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Black and White Night Photos of Dormant 18-Wheelers at Truck Stops



New Jersey native and fine art photographer Michael Massaia suffers from insomnia. And so, when he first heard the term “seeing the black dog” in relation to the hallucinations truckers see when they’re sleep deprived, the idea for a photo series by the same name immediately took shape.

In the trucking world, the term “seeing the black dog” refers to when truckers begin hallucinating black dogs crossing the road while they drive. “When truckers see black dogs scampering across the highway,” writes Massaia, “they know to pull over and get some sleep.”

That’s where Massaia and his 60lbd 8×10 large format camera come in. He would haul his camera to truck stops along the New Jersey turnpike, and when the truckers climbed into the cab to get some shut-eye, Massaia would emerge from the bushes and “capture the moment the dogs melt away.”

All of the pictures you see were taken between 3 and 6 in the morning (this was one of those rare times when being an insomniac actually worked in Massaia’s favor), while Massaia crossed his fingers that no trucker would look out, see a guy under a sheet with a massive camera, and come out swinging.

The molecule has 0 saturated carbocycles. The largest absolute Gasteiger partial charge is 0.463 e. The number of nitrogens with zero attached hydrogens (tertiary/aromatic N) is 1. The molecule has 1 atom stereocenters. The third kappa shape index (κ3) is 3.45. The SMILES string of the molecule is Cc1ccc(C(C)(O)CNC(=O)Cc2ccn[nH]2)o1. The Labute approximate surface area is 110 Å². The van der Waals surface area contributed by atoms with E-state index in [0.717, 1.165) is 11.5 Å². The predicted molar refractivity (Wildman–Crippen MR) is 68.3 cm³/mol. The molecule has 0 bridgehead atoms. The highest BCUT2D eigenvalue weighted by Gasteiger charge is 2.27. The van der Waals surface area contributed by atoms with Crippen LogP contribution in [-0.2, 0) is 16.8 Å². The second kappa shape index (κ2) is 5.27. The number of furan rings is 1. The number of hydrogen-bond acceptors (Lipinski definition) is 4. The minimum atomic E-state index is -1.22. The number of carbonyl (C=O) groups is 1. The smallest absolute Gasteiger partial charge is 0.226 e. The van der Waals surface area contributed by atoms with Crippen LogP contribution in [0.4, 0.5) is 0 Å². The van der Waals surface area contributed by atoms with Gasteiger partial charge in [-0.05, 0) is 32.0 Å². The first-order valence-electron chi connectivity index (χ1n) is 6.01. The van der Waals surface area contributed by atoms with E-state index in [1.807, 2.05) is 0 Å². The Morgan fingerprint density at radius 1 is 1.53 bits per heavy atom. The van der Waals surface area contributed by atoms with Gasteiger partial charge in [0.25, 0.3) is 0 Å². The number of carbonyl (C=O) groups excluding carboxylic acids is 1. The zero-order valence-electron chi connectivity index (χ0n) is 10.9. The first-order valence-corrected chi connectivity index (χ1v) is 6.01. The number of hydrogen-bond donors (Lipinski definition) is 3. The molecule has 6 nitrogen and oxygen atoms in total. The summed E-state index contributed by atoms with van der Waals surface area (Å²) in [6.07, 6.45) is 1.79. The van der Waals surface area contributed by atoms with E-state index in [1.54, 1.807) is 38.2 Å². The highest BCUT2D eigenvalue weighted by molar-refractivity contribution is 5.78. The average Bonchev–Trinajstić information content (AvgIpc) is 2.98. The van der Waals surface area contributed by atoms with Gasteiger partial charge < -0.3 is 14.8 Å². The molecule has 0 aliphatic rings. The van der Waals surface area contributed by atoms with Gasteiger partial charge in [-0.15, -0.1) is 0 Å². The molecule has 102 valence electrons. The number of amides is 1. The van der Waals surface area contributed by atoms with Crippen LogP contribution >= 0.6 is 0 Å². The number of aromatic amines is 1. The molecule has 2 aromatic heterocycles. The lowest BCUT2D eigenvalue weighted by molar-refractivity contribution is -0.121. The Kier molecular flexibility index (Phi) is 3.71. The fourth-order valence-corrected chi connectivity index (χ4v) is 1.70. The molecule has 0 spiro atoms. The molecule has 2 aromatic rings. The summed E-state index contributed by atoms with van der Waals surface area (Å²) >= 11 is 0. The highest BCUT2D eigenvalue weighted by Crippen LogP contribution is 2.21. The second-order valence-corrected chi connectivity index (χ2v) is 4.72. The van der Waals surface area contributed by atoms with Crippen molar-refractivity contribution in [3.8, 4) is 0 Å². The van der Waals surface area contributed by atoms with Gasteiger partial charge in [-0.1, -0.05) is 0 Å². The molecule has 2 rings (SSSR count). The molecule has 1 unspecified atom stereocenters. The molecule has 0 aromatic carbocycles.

Fortunately, no harm ever came to Massaia and his camera, and he was able to capture the photos you see below:














The entire process — from taking the photos on 8×10 sheet negatives, to developing them with Pyro staining developers, to creating 25 x 42-inch palladium prints — was done by hand by Massaia himself. He believes that working with the analog medium and being the “sole craftsman” in this way makes for more authentic and unique work.

“There are huge technological advantages to using an analog camera,” Massaia tells Wired. “They’re still far superior to digital camera-backs. All the movements the 8×10 offers me prevent distortions.”

If you’d like to find out more about the photographer or purchase one of Massaia’s hand-made prints for yourself, head over to his website by clicking here.

(via Wired)

Image credits: Photographs by Michael Massaia and used with permission.